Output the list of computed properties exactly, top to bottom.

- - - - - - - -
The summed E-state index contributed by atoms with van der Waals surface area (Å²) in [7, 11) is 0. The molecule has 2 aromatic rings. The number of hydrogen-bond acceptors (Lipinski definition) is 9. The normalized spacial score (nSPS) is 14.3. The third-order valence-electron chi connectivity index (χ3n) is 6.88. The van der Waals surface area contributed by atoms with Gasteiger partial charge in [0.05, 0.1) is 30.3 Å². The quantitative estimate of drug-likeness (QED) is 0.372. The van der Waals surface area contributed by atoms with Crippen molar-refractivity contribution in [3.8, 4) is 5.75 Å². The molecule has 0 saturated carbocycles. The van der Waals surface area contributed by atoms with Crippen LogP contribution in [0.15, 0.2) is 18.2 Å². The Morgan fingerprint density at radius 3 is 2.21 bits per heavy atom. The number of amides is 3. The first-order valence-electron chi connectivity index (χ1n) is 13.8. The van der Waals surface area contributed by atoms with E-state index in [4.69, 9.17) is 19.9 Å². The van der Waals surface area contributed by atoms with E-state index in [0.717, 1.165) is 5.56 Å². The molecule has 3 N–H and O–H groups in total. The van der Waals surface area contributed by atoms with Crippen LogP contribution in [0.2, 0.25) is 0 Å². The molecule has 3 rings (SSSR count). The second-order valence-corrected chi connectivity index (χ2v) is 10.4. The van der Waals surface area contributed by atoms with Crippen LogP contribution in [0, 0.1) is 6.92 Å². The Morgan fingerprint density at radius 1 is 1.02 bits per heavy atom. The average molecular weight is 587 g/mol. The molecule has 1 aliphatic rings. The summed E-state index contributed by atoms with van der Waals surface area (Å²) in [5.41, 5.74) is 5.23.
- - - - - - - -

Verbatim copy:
The summed E-state index contributed by atoms with van der Waals surface area (Å²) in [7, 11) is 0. The molecule has 2 aromatic rings. The number of hydrogen-bond acceptors (Lipinski definition) is 9. The normalized spacial score (nSPS) is 14.3. The third-order valence-electron chi connectivity index (χ3n) is 6.88. The van der Waals surface area contributed by atoms with Gasteiger partial charge in [0.05, 0.1) is 30.3 Å². The quantitative estimate of drug-likeness (QED) is 0.372. The van der Waals surface area contributed by atoms with Crippen molar-refractivity contribution in [3.8, 4) is 5.75 Å². The molecule has 0 saturated carbocycles. The van der Waals surface area contributed by atoms with Crippen LogP contribution in [0.15, 0.2) is 18.2 Å². The Morgan fingerprint density at radius 3 is 2.21 bits per heavy atom. The number of amides is 3. The first-order valence-electron chi connectivity index (χ1n) is 13.8. The van der Waals surface area contributed by atoms with E-state index in [4.69, 9.17) is 19.9 Å². The van der Waals surface area contributed by atoms with E-state index in [0.717, 1.165) is 5.56 Å². The molecule has 3 N–H and O–H groups in total. The van der Waals surface area contributed by atoms with Crippen LogP contribution in [0.2, 0.25) is 0 Å². The molecule has 3 rings (SSSR count). The second-order valence-corrected chi connectivity index (χ2v) is 10.4. The van der Waals surface area contributed by atoms with Crippen LogP contribution in [0, 0.1) is 6.92 Å². The Morgan fingerprint density at radius 1 is 1.02 bits per heavy atom. The average molecular weight is 587 g/mol. The molecule has 1 aliphatic rings. The summed E-state index contributed by atoms with van der Waals surface area (Å²) in [5.41, 5.74) is 5.23.